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Department of Psychology (Marois Lab)
"A Psychometric Approach to Decision-Making Thresholds Across Legal Standards and Societal Domains"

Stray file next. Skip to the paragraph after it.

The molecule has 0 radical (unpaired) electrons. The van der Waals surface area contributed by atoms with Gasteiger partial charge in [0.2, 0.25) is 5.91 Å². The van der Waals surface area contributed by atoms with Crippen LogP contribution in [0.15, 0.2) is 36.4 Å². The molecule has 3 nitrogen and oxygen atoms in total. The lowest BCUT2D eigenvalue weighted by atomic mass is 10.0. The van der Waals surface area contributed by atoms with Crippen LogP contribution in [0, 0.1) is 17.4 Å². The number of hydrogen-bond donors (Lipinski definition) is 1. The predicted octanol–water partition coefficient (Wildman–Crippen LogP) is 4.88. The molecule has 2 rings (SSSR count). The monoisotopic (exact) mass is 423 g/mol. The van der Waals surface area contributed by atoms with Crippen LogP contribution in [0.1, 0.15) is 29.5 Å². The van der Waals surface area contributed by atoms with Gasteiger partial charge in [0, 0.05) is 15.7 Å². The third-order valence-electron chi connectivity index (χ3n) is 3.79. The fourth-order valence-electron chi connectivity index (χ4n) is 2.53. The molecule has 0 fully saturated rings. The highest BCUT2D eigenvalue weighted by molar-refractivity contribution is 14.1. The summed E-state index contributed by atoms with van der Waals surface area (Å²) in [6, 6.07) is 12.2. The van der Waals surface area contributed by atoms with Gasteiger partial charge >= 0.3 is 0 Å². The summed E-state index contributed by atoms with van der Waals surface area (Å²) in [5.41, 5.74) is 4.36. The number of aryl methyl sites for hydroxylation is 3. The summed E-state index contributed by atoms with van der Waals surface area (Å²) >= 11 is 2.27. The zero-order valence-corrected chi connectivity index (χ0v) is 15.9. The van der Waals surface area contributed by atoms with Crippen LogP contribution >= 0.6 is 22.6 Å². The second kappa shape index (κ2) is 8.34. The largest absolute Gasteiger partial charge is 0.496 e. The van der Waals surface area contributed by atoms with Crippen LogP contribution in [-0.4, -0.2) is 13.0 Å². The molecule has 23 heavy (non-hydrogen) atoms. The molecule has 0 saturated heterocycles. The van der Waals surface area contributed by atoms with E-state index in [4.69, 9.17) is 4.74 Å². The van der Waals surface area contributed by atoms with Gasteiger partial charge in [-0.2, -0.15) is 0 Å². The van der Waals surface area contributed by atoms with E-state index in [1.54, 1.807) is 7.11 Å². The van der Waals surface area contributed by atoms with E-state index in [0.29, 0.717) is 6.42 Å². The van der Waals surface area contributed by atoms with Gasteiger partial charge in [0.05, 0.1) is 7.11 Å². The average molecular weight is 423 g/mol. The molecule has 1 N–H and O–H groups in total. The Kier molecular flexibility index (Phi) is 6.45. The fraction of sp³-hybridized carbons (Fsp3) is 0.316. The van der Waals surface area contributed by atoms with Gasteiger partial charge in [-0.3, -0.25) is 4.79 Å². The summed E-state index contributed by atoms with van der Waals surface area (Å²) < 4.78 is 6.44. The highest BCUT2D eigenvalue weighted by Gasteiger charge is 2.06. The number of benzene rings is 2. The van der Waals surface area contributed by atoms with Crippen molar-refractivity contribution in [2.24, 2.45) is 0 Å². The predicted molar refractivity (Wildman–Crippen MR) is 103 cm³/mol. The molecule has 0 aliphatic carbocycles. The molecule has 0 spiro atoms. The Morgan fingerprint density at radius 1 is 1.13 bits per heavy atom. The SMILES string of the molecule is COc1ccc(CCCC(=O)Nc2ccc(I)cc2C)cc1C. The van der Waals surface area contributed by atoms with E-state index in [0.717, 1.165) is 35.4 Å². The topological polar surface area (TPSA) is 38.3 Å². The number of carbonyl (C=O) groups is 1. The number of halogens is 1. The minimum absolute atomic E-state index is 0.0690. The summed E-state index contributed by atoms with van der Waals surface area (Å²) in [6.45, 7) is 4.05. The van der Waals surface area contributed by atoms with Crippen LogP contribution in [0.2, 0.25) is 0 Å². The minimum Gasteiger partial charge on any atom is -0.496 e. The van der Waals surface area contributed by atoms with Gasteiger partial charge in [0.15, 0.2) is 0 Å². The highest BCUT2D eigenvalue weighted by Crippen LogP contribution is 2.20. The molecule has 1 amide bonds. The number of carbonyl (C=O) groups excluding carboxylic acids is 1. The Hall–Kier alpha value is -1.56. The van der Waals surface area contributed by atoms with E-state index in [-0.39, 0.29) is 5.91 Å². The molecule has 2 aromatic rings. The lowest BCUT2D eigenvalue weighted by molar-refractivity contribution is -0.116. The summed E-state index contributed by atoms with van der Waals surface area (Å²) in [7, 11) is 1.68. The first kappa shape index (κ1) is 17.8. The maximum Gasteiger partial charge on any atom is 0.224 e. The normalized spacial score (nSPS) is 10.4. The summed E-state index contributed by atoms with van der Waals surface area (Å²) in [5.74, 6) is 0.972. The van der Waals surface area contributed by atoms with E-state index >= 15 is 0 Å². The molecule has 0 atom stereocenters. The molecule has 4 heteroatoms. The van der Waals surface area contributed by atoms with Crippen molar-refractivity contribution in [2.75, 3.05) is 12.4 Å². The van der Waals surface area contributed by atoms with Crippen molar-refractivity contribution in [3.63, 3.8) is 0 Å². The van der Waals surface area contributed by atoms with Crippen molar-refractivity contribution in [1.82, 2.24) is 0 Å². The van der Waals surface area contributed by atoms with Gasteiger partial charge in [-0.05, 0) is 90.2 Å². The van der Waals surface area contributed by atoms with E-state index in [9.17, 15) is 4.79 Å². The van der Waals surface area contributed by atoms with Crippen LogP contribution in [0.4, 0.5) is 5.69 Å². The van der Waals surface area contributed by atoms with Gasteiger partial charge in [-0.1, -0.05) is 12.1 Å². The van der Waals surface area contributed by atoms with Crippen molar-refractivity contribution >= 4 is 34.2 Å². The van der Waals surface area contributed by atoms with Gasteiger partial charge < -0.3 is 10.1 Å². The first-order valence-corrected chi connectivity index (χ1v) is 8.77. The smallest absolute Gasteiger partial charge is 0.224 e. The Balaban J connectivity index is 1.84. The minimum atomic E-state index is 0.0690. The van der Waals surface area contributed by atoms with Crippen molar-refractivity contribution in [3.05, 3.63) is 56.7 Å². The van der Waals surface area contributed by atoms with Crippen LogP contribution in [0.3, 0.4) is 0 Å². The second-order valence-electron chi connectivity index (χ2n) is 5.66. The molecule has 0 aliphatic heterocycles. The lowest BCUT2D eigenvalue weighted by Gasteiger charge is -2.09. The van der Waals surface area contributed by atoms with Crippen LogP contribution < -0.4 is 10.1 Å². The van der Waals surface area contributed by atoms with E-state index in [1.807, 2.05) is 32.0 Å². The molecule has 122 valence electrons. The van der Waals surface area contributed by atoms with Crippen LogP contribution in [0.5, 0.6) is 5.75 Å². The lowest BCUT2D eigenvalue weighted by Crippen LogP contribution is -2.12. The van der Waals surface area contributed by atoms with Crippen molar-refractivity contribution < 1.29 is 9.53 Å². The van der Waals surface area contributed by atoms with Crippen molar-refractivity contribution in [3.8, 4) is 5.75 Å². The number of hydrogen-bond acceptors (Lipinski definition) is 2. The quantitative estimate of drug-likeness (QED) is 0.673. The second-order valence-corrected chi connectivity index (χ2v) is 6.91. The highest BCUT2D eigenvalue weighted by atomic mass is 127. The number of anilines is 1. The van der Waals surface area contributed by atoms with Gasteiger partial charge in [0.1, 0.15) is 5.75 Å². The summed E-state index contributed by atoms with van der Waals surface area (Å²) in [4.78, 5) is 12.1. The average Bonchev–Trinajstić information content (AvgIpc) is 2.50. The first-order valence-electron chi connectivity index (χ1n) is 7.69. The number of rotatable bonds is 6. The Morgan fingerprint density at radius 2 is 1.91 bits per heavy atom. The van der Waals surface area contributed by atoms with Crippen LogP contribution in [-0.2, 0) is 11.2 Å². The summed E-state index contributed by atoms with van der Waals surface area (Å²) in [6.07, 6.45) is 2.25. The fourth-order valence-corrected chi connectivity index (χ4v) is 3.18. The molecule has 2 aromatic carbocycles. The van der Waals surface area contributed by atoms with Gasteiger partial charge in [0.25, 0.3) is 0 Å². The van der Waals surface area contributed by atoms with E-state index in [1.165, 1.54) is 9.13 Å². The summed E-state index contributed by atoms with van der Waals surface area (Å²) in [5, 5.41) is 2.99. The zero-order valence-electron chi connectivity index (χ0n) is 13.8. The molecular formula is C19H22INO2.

A fundamental question in decision-making is what constitutes enough evidence to make a choice between options. The United States legal system instructs individuals on the decision thresholds they must apply. For civil trials, a preponderance of the evidence (PoE) is required while criminal trials require the more stringent threshold of beyond a reasonable doubt (BaRD). It is unclear, however, how these thresholds are applied by laypeople and how they compare to subjects' intuitive decisions in both legal and non-legal domains. Here we applied psychometric function analyses to assess and compare decision thresholds across instruction-type in both legal and non-legal contexts. We further validated this approach by comparing the same decision thresholds using psychophysical stimuli commonly analyzed using psychometric functions. We found a consistent pattern using both legal scenarios, non-legal scenarios, and psychophysical stimuli: individuals' intuitive responses were less stringent than both legal standards, and PoE was interpreted less stringently than BaRD. Thresholds were also more stringent for legal versus non-legal contexts. This research demonstrates the usefulness of using a psychometric approach for comparing complex decision thresholds across societal domains.